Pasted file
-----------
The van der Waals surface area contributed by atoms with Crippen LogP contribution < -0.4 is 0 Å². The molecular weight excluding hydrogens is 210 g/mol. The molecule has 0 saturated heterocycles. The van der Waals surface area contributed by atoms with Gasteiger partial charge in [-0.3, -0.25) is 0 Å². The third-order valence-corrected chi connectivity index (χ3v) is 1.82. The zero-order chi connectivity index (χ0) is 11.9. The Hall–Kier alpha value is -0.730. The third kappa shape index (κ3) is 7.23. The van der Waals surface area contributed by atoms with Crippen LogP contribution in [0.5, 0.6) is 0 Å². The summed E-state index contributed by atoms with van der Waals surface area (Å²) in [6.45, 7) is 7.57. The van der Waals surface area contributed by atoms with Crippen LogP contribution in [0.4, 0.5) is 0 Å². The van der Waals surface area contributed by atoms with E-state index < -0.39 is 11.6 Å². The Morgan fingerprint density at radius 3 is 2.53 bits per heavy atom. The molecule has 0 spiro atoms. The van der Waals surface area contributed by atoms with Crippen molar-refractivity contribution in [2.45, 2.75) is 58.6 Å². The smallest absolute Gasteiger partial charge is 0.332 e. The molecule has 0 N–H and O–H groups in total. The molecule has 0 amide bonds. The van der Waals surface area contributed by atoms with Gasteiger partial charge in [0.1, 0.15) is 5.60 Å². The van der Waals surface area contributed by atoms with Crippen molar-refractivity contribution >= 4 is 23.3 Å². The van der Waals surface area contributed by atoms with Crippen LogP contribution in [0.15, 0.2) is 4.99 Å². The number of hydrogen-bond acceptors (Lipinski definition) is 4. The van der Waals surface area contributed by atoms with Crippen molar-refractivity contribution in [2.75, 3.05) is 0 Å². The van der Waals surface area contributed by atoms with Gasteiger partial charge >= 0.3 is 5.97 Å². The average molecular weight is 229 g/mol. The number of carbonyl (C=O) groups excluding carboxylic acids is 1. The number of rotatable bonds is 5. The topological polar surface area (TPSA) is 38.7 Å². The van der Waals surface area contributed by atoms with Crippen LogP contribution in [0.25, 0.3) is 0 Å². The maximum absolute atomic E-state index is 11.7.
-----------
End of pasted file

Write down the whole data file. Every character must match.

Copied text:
The van der Waals surface area contributed by atoms with Crippen LogP contribution < -0.4 is 0 Å². The molecular weight excluding hydrogens is 210 g/mol. The molecule has 0 saturated heterocycles. The van der Waals surface area contributed by atoms with Gasteiger partial charge in [-0.3, -0.25) is 0 Å². The third-order valence-corrected chi connectivity index (χ3v) is 1.82. The zero-order chi connectivity index (χ0) is 11.9. The Hall–Kier alpha value is -0.730. The third kappa shape index (κ3) is 7.23. The van der Waals surface area contributed by atoms with Crippen LogP contribution in [0.5, 0.6) is 0 Å². The summed E-state index contributed by atoms with van der Waals surface area (Å²) in [6.45, 7) is 7.57. The van der Waals surface area contributed by atoms with Crippen LogP contribution in [0.4, 0.5) is 0 Å². The van der Waals surface area contributed by atoms with E-state index < -0.39 is 11.6 Å². The Morgan fingerprint density at radius 3 is 2.53 bits per heavy atom. The molecule has 0 spiro atoms. The van der Waals surface area contributed by atoms with Crippen molar-refractivity contribution in [2.45, 2.75) is 58.6 Å². The smallest absolute Gasteiger partial charge is 0.332 e. The molecule has 0 N–H and O–H groups in total. The molecule has 0 amide bonds. The van der Waals surface area contributed by atoms with Gasteiger partial charge in [0.1, 0.15) is 5.60 Å². The van der Waals surface area contributed by atoms with Crippen molar-refractivity contribution >= 4 is 23.3 Å². The van der Waals surface area contributed by atoms with Crippen LogP contribution in [0.15, 0.2) is 4.99 Å². The number of hydrogen-bond acceptors (Lipinski definition) is 4. The van der Waals surface area contributed by atoms with Crippen molar-refractivity contribution in [2.75, 3.05) is 0 Å². The van der Waals surface area contributed by atoms with Gasteiger partial charge >= 0.3 is 5.97 Å². The average molecular weight is 229 g/mol. The number of carbonyl (C=O) groups excluding carboxylic acids is 1. The number of rotatable bonds is 5. The topological polar surface area (TPSA) is 38.7 Å². The van der Waals surface area contributed by atoms with Crippen LogP contribution in [0.25, 0.3) is 0 Å². The maximum absolute atomic E-state index is 11.7.